Mr Blair is due to arrive on Friday for a five-day visit intended to consolidate the flourishing commercial and cultural links between Britain and Japan. The Emperor and Empress of Japan are due to reciprocate in May, but the smooth running of both trips will be jeopardised by a festering dispute over the sufferings of British prisoners of the Japanese more than 50 years ago.
Members of the 10,000-strong Japanese Labour Camp Survivors' Association are planning demonstrations against the Emperor's visit if they fail to make progress in their claim for compensation. Former PoWs and civilian internees from Britain, the US, Australia and New Zealand are demanding pounds 14,000 each as compensation for sufferings at the hands of Japan's Imperial Army.
The official position of both the British and Japanese governments is that all questions of compensation were settled in the 1951 Treaty of San Francisco. Privately, diplomats say that the bilateral relationship with Japan is too valuable to jeopardise for the sake of the former PoWs, the youngest of whom are now in their seventies. But public sympathy for their sufferings is such that no British politician can afford to admit this outright.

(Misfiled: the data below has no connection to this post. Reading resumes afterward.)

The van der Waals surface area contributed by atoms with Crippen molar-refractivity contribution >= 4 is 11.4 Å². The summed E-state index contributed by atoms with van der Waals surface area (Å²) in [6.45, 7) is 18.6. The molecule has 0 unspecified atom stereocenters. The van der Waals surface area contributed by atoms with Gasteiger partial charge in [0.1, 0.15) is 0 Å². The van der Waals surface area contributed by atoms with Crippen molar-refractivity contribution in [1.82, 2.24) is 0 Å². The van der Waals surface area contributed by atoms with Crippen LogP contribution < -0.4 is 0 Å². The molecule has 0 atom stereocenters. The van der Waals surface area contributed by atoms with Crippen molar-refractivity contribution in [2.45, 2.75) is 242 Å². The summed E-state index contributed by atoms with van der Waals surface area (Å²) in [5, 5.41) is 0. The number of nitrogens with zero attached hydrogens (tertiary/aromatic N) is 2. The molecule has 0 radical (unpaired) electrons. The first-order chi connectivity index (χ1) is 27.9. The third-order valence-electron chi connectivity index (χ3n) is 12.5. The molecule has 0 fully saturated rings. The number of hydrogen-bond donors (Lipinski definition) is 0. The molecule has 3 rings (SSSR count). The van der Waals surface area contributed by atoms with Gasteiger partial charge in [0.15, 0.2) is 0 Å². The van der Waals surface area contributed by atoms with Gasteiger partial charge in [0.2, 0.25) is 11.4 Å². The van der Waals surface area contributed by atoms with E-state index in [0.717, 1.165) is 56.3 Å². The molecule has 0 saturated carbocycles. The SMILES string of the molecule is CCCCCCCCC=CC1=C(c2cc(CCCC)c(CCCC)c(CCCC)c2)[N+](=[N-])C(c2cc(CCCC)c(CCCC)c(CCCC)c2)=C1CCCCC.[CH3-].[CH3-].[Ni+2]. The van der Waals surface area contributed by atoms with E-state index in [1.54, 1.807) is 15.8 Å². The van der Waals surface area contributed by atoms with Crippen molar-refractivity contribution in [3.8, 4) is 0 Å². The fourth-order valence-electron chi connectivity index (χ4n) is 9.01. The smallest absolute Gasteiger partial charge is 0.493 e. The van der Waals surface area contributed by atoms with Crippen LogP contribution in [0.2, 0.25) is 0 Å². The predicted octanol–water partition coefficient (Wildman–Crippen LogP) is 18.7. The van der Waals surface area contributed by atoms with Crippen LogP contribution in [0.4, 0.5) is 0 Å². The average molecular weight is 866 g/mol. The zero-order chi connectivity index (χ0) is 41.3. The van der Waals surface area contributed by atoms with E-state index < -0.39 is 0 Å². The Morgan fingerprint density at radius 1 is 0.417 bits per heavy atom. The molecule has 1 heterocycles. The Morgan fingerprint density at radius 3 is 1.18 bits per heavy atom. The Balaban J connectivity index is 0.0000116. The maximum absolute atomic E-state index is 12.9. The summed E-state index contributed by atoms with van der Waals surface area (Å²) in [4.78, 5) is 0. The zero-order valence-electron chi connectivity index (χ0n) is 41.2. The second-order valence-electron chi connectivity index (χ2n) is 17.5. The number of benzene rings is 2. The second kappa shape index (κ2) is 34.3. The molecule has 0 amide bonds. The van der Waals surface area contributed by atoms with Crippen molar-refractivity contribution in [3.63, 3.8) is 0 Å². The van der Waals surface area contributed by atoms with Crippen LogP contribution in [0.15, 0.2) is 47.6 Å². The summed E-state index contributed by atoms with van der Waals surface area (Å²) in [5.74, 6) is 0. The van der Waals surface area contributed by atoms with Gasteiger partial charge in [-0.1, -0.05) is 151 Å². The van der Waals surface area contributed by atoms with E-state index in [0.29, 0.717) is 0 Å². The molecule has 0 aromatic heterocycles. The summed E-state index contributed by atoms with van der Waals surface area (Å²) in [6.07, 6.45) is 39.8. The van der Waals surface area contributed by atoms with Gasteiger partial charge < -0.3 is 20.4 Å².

Under the Conservatives, ministers followed a policy of expressing public sympathy with the PoWs while declining to put any pressure on their Japanese counterparts. Since Labour's election, officials - including Derek Fatchett, the Foreign Office minister responsible for relations with Asia - have been hinting at a possible resolution to the problem.
Arthur Titherington, chairman of the Japanese Labour Camp Survivors' Association, will ask Japanese officials to arrange a meeting with the Emperor during his visit.
If this is refused, and if Mr Blair does not pull a rabbit out of the hat in Tokyo, he promises a lively reception for the Emperor. His members are "up in arms at the fact that the Emperor is coming at all", he said.
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